[3:52] Once I’ve done that I just send the command to switch to NMEA mode and reconnect at 4800 baud.
[3:59] With that done we can simply read from our serial peripheral and output the results to the default Serial.
[4:05] Running this up we can see that we get the NMEA messages echoed from the GPS board.
[4:10] This is all very good, but it’s not very usable yet.
[4:12] You really need to parse the messages coming in and turn them into position data.
[4:16] We could write out own parser, but honestly, life is way to short for that.
[4:21] There are a lot of GPS libraries available it’s worth having a look around to find one that suits your needs
[4:26] if you’ve got any favourites then please leave some suggestions in the comments.
[4:30] I’ve found a very nice C++ library for doing the parsing of the data that seems to work well on the ESP32
[4:37] and also plays nicely with streaming data directly from the serial peripheral.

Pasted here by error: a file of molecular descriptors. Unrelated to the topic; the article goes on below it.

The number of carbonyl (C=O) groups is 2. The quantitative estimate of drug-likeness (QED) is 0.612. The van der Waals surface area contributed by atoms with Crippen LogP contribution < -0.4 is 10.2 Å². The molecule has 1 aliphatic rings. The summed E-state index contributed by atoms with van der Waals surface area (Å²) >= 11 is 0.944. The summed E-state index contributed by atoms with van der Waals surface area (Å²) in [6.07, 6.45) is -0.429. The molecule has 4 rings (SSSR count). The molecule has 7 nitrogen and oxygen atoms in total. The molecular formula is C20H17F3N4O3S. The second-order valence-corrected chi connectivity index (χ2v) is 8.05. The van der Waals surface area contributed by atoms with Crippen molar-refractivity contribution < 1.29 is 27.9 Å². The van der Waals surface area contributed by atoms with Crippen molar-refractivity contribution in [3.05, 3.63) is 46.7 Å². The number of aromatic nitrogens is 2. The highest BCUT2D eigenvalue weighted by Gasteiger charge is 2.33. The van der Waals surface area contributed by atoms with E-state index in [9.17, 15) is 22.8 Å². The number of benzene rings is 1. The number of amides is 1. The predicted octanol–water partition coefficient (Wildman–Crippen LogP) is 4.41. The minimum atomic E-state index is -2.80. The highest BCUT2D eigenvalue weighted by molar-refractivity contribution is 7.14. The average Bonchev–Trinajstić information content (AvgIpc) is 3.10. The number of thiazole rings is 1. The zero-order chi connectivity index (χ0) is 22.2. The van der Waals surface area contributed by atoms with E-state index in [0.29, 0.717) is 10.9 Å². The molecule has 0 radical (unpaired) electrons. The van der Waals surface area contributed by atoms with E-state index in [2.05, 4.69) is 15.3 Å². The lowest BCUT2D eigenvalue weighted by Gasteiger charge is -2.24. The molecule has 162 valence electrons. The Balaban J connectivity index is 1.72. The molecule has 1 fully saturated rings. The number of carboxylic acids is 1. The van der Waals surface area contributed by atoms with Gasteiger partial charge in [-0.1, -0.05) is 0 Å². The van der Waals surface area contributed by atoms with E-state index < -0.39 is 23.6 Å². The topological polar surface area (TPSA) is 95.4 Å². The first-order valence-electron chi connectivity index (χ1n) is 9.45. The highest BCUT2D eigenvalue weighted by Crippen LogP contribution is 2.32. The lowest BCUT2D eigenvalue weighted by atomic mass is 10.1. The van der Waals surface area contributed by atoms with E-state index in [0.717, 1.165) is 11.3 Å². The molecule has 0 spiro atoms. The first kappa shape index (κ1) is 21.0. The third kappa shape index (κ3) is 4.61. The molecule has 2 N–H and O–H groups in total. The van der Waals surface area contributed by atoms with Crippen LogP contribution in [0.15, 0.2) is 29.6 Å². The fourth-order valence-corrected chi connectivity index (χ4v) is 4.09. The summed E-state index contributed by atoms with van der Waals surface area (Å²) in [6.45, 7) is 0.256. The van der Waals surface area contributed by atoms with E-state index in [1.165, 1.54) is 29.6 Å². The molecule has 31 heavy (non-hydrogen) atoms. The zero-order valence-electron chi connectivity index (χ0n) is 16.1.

[4:41] With it wired up we now get a lot of interesting data from our GPS device
[4:45] probably a bit too much information to be honest
[4:48] for most projects, you’ll generally just want the latitude and longitude along with some indication of how good the fix is.
[4:54] I’ve hooked up the GPS to my TTGO display board
[4:57] and set it up to show some of the information coming from the GPS.
[5:01] I’ve put the code for this on GitHub - the link is in the description.
[5:05] The code supports both SiRF based GPS boards and standard NMEA GPS boards.
[5:08] There’s a video coming up in the pipeline where we’ll use the GPS to measure the effective range of ESP-NOW in the real world
[5:14] so don’t forget to subscribe.
[5:16] Thanks for watching
[5:17] and I’ll see you in the next video.


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Chris Greening


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atomic14

A collection of slightly mad projects, instructive/educational videos, and generally interesting stuff. Building projects around the Arduino and ESP32 platforms - we'll be exploring AI, Computer Vision, Audio, 3D Printing - it may get a bit eclectic...